A simple scp example to copy a file from remote to the local device would be:

scp <Username>@<IPorHost>:<PathToFile>   <LocalFileLocation>

In my case, way I wanted to copy a file named linuxcheatsheet from the remote device with this address

The linuxcheatsheet file is stored on the kali user’s home directory, the user I will authenticate. Therefore after the colon, I don’t need specify the path because it's the default one, which is the home directory, and I just type the filename (“linuxcheatsheet”). Then, I specify the current directory as the local location to store the file by typing a dot.

Copy a file from one remote host to another

You see, the beauty of SCP is that it does not limit you to connecting between local machines only. You can also connect between remote severs, too.

Now, to copy a file from one remote system to another, use the following command:

scp user1@host1.com:/files/test.txt user2@user2.com:/files

This will replicate the test.txt file from the /files directory on host1.com to the /files directory on /host2.com.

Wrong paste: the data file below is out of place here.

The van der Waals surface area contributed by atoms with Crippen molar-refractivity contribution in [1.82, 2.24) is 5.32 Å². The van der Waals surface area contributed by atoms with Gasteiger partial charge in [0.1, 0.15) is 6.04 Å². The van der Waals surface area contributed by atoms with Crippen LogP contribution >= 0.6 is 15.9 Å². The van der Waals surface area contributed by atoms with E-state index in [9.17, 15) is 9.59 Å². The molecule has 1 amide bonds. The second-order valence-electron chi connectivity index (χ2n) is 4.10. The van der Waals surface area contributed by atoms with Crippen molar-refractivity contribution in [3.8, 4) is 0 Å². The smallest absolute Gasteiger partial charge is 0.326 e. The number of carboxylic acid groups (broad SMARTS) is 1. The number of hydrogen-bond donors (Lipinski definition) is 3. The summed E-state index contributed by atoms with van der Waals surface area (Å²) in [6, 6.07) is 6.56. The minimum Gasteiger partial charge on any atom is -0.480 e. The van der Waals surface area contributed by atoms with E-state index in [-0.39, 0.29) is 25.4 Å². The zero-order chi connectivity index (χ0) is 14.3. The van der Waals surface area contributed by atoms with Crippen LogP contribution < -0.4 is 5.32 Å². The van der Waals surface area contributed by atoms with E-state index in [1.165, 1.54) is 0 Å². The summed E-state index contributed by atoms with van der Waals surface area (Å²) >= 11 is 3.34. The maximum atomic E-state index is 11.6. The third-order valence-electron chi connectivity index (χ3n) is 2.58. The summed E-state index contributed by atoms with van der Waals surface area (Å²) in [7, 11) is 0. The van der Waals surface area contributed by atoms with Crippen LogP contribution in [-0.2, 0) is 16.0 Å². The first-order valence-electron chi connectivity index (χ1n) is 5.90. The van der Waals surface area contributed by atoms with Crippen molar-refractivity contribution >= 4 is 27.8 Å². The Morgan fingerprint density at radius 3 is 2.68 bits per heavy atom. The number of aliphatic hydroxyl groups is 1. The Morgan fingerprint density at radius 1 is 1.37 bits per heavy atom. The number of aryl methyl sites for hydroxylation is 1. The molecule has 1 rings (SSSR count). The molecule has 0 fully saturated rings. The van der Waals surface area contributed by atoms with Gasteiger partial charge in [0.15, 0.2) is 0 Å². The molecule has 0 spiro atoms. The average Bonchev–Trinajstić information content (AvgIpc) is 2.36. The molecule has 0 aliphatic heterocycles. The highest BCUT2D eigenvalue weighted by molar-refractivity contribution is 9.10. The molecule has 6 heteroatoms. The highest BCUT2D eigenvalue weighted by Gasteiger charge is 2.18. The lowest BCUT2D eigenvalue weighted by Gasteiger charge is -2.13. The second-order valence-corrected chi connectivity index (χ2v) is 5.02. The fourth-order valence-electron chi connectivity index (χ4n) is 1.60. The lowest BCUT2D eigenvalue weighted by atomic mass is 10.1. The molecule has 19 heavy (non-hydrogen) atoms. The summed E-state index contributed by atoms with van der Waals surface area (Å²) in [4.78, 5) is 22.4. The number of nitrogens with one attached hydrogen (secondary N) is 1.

Copy multiple files with SCP

To copy multiple files from a local machine to another host, all you need to do is specify the file names as the source path.

scp file1.txt file2.txt user@<ip_address_of_user>:/home/user/Desktop

Quick Tips to Help You Use SCP

The SCP command relies on SSH for secure data transfer, meaning it requires a password to authenticate on remote systems.

To be able to copy files, you must have read permissions on the source file and write permission on the target system.

Watch out when copying files with the same name and location, as SCP will overwrite them without warning you.

To be able to distinguish between local and remote locations, use ':'.

Wrapping Up

Whether you are a support engineer, system admin, or even a growing developer like myself who uses Linux or wants to learn it – it's likely that you will have to transfer files at some point. And knowing these simple SCP commands will come in handy.

In this article, we have covered some of the most common scenarios where you'd want to use SCP and hopefully you have learned something new.

Enjoy Coding ❤